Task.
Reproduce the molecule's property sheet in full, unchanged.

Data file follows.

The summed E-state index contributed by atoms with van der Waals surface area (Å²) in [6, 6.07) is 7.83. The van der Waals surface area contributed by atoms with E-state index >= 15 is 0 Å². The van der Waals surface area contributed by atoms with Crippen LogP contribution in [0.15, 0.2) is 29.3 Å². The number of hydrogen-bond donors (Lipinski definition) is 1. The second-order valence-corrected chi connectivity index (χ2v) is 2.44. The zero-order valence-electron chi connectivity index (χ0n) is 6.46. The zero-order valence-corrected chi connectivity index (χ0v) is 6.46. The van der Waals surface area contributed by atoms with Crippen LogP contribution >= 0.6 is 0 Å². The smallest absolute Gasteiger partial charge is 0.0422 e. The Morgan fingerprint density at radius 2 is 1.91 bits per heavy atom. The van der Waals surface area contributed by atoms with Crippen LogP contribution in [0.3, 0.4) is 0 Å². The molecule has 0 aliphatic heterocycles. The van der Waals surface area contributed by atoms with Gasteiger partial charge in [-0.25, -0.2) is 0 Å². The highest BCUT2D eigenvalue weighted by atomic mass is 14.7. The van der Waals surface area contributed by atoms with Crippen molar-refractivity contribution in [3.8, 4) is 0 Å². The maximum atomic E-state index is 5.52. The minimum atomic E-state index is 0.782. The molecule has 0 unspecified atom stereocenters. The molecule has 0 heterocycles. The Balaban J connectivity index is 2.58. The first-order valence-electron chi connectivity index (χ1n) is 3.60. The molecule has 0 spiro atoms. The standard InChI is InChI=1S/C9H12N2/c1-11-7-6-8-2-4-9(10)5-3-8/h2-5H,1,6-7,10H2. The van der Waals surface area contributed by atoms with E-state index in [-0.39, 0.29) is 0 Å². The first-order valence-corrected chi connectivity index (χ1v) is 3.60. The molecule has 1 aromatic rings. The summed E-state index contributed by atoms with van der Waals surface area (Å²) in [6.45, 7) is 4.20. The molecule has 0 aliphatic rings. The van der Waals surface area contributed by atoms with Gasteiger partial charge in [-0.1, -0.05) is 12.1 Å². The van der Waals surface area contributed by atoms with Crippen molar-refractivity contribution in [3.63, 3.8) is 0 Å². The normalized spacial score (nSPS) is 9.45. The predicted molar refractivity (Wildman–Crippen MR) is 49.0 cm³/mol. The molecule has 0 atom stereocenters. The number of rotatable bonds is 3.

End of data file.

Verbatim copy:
The summed E-state index contributed by atoms with van der Waals surface area (Å²) in [6, 6.07) is 7.83. The van der Waals surface area contributed by atoms with E-state index >= 15 is 0 Å². The van der Waals surface area contributed by atoms with Crippen LogP contribution in [0.15, 0.2) is 29.3 Å². The number of hydrogen-bond donors (Lipinski definition) is 1. The second-order valence-corrected chi connectivity index (χ2v) is 2.44. The zero-order valence-electron chi connectivity index (χ0n) is 6.46. The zero-order valence-corrected chi connectivity index (χ0v) is 6.46. The van der Waals surface area contributed by atoms with Crippen LogP contribution >= 0.6 is 0 Å². The smallest absolute Gasteiger partial charge is 0.0422 e. The Morgan fingerprint density at radius 2 is 1.91 bits per heavy atom. The van der Waals surface area contributed by atoms with Crippen LogP contribution in [0.3, 0.4) is 0 Å². The molecule has 0 aliphatic heterocycles. The van der Waals surface area contributed by atoms with Gasteiger partial charge in [-0.25, -0.2) is 0 Å². The highest BCUT2D eigenvalue weighted by atomic mass is 14.7. The van der Waals surface area contributed by atoms with Crippen molar-refractivity contribution in [3.8, 4) is 0 Å². The maximum atomic E-state index is 5.52. The minimum atomic E-state index is 0.782. The molecule has 0 unspecified atom stereocenters. The molecule has 0 heterocycles. The Balaban J connectivity index is 2.58. The first-order valence-electron chi connectivity index (χ1n) is 3.60. The molecule has 0 spiro atoms. The standard InChI is InChI=1S/C9H12N2/c1-11-7-6-8-2-4-9(10)5-3-8/h2-5H,1,6-7,10H2. The van der Waals surface area contributed by atoms with E-state index in [-0.39, 0.29) is 0 Å². The first-order valence-corrected chi connectivity index (χ1v) is 3.60. The molecule has 1 aromatic rings. The summed E-state index contributed by atoms with van der Waals surface area (Å²) in [6.45, 7) is 4.20. The molecule has 0 aliphatic rings. The van der Waals surface area contributed by atoms with Gasteiger partial charge in [-0.1, -0.05) is 12.1 Å². The van der Waals surface area contributed by atoms with Crippen molar-refractivity contribution in [3.63, 3.8) is 0 Å². The normalized spacial score (nSPS) is 9.45. The predicted molar refractivity (Wildman–Crippen MR) is 49.0 cm³/mol. The molecule has 0 atom stereocenters. The number of rotatable bonds is 3.